Rifkind's clean slate

20th November 1998 at 00:00
After appearing together on Question Time, Helen Liddell remarked that Sir Michael Forsyth looked 10 years younger. Removal from the strains of office seems to have benefited Conservative education thinking, too, even if (or because?) it has not had input from the former Secretary of State.

The education section of the Rifkind commission document is untrammelled by ideology of the kind which marked 18 years of legislation and regulation. True, there are nods in the direction of self-management, firm discipline, standards and streaming, but these would pass unnoticed from the lips of Education Secretary David Blunkett and probably from Mrs Liddell's. References to a rich extracurricular life for pupils, plus moral philosophy in the fifth and sixth "forms", suggest policy input from the independent sector, but "schools which are privileged to own extensive facilities should be encouraged to help others who do not".

Most noticeable are the Conservatives' new spending commitments. Music they would be to the ears of union leaders if only the party had a grip on the purse-strings. From higher salaries for teachers and lecturers to the restoration of student maintenance grants, freedom from Treasury monitoring has allowed the Tories to become the teachers' and consumers' friend.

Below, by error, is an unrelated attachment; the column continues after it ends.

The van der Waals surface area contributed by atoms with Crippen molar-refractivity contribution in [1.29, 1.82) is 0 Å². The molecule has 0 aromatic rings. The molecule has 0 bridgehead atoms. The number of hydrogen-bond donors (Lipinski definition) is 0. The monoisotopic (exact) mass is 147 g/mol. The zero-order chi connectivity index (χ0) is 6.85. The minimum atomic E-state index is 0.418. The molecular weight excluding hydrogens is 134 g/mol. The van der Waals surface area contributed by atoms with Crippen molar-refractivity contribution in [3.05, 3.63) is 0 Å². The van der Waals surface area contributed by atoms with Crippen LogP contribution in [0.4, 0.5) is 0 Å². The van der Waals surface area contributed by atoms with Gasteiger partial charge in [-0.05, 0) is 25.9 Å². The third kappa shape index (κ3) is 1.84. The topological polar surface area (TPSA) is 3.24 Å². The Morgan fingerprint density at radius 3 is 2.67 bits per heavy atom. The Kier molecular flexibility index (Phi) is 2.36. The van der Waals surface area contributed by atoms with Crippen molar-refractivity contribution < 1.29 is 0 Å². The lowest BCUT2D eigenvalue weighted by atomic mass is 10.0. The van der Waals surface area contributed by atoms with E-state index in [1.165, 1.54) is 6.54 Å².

The party appears tacitly to have accepted that it misjudged what Scots want from the education system. Opposition is a time for the clean slate but so deep was the resentment of teachers and parents after 18 years of mistakes that a single policy document is not going to restore electoral fortunes.

Tory leaders accept that. Their education manifesto for next May can reflect the generous thinking of the Rifkind commission for its spending commitments will not have to be met by a Conservative finance minister. In the longer term, Labour mistakes are likely to form the surest route to restoration of Tory strength. But there is an alternative opposition in the SNP, which is at least as assiduous in wooing teachers and parents with promises of more money and better times.

Log-in as an existing print or digital subscriber

Forgotten your subscriber ID?


To access this content and the full TES archive, subscribe now.

View subscriber offers


Get TES online and delivered to your door – for less than the price of a coffee

Save 33% off the cover price with this great subscription offer. Every copy delivered to your door by first-class post, plus full access to TES online and the TES app for just £1.90 per week.
Subscribers also enjoy a range of fantastic offers and benefits worth over £270:

  • Discounts off TES Institute courses
  • Access over 200,000 articles in the TES online archive
  • Free Tastecard membership worth £79.99
  • Discounts with Zipcar, Buyagift.com, Virgin Wines and other partners
Order your low-cost subscription today